Sometime ago, I had to install a Windows service on a computer, located outside of our network, that downloads and prints different documents. This service had to be up 24/7 but the printing process had a lot of problems which stopped this critical service time and again. Even if I fix some problems and the application becomes more stable, I understand that it is necessary to have a control on that service. A simple and flexible solution was to create a remote console which allows to send console commands from my computer to a remote computer.
net start/stop "myService" I can start/stop my service and with
net start I can check if my service is up. The nice part of this solution is that if you want new functionalities later, you can write an EXE, copy on the client side and launch from remote console.
To be very flexible, I decided to use webservices for communication and I built other two applications. One of them,
RemoteAdmin, has to be installed on the client side and
RemoteControl will be on your side. The flow is quite simple.
RemoteAdmin checks the webservice every five seconds for new commands. If it finds something to do, it will execute the command and will return the output to the webservice.
RemoteControl will check every five seconds if there is new output from the clients and at the same time can send commands to the webservice. The webservice acts like a small storage for both parts. It keeps a list with all computer's current commands and current outputs.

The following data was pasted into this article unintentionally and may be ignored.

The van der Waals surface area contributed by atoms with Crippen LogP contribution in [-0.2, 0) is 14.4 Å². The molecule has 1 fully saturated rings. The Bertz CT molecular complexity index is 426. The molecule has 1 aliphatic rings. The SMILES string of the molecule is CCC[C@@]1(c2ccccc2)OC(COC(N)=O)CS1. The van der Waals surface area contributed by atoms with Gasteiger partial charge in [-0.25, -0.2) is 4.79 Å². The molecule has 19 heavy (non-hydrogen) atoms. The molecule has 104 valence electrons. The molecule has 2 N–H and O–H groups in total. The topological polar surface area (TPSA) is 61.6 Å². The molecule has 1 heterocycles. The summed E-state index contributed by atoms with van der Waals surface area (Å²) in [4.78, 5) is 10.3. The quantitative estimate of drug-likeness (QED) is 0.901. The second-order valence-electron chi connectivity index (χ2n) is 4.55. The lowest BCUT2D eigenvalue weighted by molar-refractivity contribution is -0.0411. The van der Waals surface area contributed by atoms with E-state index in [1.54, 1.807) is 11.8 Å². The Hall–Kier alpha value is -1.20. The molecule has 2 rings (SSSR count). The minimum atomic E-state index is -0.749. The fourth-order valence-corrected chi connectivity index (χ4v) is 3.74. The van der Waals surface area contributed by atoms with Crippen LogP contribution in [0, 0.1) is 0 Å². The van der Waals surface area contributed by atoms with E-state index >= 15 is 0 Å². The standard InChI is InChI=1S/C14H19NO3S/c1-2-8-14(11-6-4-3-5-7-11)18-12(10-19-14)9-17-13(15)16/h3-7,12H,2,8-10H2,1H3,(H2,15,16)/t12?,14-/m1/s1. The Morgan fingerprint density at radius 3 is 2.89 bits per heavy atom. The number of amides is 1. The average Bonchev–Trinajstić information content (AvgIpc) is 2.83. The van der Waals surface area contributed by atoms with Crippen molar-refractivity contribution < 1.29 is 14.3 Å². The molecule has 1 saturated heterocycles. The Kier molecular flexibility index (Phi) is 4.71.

Install the Application
To install the application:
- Create a virtual directory called RemoteAdmin. Set this directory to point to the RemoteAdminWebService folder:
- Install the
RemoteAdmin using RemoteAdminSrv.exe from Setup folder (this binary will connect to localhost\RemoteAdminWebService). You can also use the batch files to install manually.
RemoteControl and in the white area, type console commands like ipconfig /all.
The left panel will show all
RemoteAdmin clients connected to the webservice. From here, you can also select a computer.
In the black area, you can see the console output of the selected computer.
From the white area, you can send the commands to the selected computer.
The result after command
ipconfig /all is as shown below:
The output after command
net start is as shown below:
- 28th August, 2007: Initial post
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